A welcome contradiction
Glenwood Springs, Colorado CO
One second I was bored, thinking of going home, the next, I was captivated by one of the most ironic humans I’ve ever met.
Sunday started as a drag. I was working. Technically, it was supposed to be fun work, since I was being paid to snowboard at Beaver Creek, following a marketing research guy around. The problem was that there had been so much rigmarole to set everything up.
It took nearly a month of shuffling to finally get the interview. Every week, something fell through at the last minute. Even on the day it finally worked out, my subject called to cancel again. I ended up having to park in a different place and there was more scrambling to get the day arranged. After three weeks of that, it was more work than fun.
It didn’t help that all the groomed runs were sheets of ice. The dull edges of my snowboard skated out at every turn. When the interview was over, I was bruised, ready to go home.
Might as well take one more run, I thought.
The sun was setting and the lifts were empty. I slid up to the middle of the loading zone and bent down to loosen a buckle. That’s when another snowboarder slid up right behind me, so close I had to hop to the side to make room. Most people would have simply waited half a second for the next empty chair, but not Charlie.
“How about Amendment 64!” was the second sentence out of his mouth.
He was 26, from Chicago. He was on a trip with a friend who was 50 and too slow to keep up with him. The first vibe I got from Charlie was that he was a soulful type, making the one-with-nature type of comments. I can’t recall exactly what he said because it didn’t make any literal sense.
“You know what I mean?” he said.
I nodded, understanding the gist if not the syntax. He was probably stoned.
“Do you know what I mean?” he pushed.
“Yeah, sure, man, I get ya.”
“So you’re a writer, huh?” he said. “You have to be a narcissist to be a writer.”
“Feel free to use me in a story,” he continued. “I mean it. Quote me. I think I have some valuable perspectives.”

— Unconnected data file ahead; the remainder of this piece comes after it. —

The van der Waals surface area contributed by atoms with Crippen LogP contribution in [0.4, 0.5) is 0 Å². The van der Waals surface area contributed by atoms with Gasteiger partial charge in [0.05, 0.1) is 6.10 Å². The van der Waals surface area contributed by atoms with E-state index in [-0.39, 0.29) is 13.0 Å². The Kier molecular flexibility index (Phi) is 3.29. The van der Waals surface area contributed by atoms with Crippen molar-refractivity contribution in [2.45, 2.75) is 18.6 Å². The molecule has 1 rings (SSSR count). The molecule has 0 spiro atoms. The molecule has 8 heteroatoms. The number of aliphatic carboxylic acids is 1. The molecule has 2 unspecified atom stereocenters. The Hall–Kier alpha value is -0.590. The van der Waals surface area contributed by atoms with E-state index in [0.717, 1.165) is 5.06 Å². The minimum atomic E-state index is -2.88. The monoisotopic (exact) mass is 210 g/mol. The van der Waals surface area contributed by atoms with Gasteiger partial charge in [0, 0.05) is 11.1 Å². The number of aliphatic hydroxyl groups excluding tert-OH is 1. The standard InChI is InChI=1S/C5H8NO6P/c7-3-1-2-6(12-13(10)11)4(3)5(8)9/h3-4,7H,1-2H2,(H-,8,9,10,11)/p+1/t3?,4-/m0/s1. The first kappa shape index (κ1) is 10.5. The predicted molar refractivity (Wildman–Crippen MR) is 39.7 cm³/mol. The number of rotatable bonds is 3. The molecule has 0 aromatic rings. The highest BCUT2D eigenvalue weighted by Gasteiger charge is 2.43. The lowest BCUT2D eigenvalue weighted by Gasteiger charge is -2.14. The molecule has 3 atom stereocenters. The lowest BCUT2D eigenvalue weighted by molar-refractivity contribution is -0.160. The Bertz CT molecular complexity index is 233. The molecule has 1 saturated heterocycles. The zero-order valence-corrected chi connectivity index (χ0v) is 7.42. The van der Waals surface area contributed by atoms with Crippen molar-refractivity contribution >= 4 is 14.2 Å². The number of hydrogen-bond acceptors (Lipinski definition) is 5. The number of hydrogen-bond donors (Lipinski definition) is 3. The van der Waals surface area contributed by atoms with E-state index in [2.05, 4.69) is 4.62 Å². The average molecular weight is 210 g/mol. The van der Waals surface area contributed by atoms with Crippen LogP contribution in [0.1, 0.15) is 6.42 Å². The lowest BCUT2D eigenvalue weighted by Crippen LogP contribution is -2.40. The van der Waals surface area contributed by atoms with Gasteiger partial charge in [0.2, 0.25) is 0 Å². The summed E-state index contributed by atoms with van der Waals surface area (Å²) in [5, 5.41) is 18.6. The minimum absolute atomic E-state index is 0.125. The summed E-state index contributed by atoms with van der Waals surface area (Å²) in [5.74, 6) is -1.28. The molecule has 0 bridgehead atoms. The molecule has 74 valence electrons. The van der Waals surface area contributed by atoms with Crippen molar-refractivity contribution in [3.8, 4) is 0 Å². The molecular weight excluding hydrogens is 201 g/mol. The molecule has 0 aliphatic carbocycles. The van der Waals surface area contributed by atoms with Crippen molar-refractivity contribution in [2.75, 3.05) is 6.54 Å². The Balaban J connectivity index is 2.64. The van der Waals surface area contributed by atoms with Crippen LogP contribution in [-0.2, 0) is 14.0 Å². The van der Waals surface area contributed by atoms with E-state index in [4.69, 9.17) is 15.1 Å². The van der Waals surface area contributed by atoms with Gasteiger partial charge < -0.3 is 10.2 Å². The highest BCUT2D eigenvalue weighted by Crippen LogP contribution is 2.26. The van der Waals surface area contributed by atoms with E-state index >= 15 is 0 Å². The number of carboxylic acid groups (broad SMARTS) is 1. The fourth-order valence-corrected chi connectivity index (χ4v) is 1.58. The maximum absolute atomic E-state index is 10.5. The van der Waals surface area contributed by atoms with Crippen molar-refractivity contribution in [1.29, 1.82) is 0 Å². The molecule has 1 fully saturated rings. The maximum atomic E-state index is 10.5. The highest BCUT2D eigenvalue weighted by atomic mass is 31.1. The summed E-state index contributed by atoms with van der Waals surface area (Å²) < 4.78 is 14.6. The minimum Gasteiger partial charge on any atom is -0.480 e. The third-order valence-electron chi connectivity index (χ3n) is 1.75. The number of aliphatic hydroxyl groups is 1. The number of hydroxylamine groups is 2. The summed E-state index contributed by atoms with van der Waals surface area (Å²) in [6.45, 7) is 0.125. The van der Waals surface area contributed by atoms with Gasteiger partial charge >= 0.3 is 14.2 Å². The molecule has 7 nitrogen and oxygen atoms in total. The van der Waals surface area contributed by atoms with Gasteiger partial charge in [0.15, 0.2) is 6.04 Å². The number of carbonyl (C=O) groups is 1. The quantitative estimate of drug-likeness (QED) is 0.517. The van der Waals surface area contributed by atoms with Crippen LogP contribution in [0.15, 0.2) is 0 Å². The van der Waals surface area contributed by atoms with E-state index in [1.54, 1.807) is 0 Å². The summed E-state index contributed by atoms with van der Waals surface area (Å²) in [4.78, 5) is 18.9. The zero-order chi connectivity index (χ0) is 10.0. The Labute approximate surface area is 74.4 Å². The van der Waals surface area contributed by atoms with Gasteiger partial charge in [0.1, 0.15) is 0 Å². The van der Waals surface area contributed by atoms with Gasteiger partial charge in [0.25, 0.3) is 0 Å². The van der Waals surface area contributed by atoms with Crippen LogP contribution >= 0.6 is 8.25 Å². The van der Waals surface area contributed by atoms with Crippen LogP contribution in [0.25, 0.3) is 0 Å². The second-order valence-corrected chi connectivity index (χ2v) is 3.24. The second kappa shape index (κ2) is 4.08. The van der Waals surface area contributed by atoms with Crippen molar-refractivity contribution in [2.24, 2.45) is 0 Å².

“Who the heck are you?” I said flat out. “No one talks like that when they find out I write for newspapers. It’s usually the other way around.”
“Well, I was born in blah-blah, Illinois …” he answered without skipping a beat.
At the top of the lift, he had me take pictures of him doing yoga poses with his snowboard.
“Let’s bomb!” he said, strapping his board back on.
He shot down the blue groomer without turning. With my dull edges, I wasn’t about to keep up and was surprised to find him waiting for me at the lift. I figured I’d take another run, just to hear what came out next.
Charlie said he made his money in stocks. He started espousing capitalist dogma and I had to remind myself he was the same person who talked about living a life that was unattached to material things.
“You are an ironic character,” I told him. He just smiled. He spoke so frankly that I felt free to do the same.
We found a powder stash in some trees that was about three turns long.
“That was epic! Wasn’t that totally epic?!” he hollered.
“That was fun, but it wasn’t epic.”
I was growing a tired of him assuming to know what was what about everything. He had been asking questions without pausing to hear my answers. I asked him about his friend, pointing out it was unusual to for a 26-year-old to take a trip with someone who was unrelated and twice his age.
“We’re just friends,” Charlie said. “I sold him some weed once. Part of the reason I had to get away from him is because he thinks he knows everything. I mean, he’s smart – he went to Harvard – but … And he’s slow.”
Since Charlie was so confident, I took him down a black diamond full of moguls and rocks. I had one of the best performances in years, a top-to-bottom run at full speed with no mistakes. I didn’t care if anyone was watching or not – I felt the rhythm of things. I was simply in the moment; having fun.
I have to thank Charlie for that. He reminded me how fast a day can change when you’re open to it.
– “Open Space” appears on the second and fourth Friday of the month. Derek Franz writes for the Eagle Valley Enterprise and lives in Carbondale. He can be reached at firstname.lastname@example.org.
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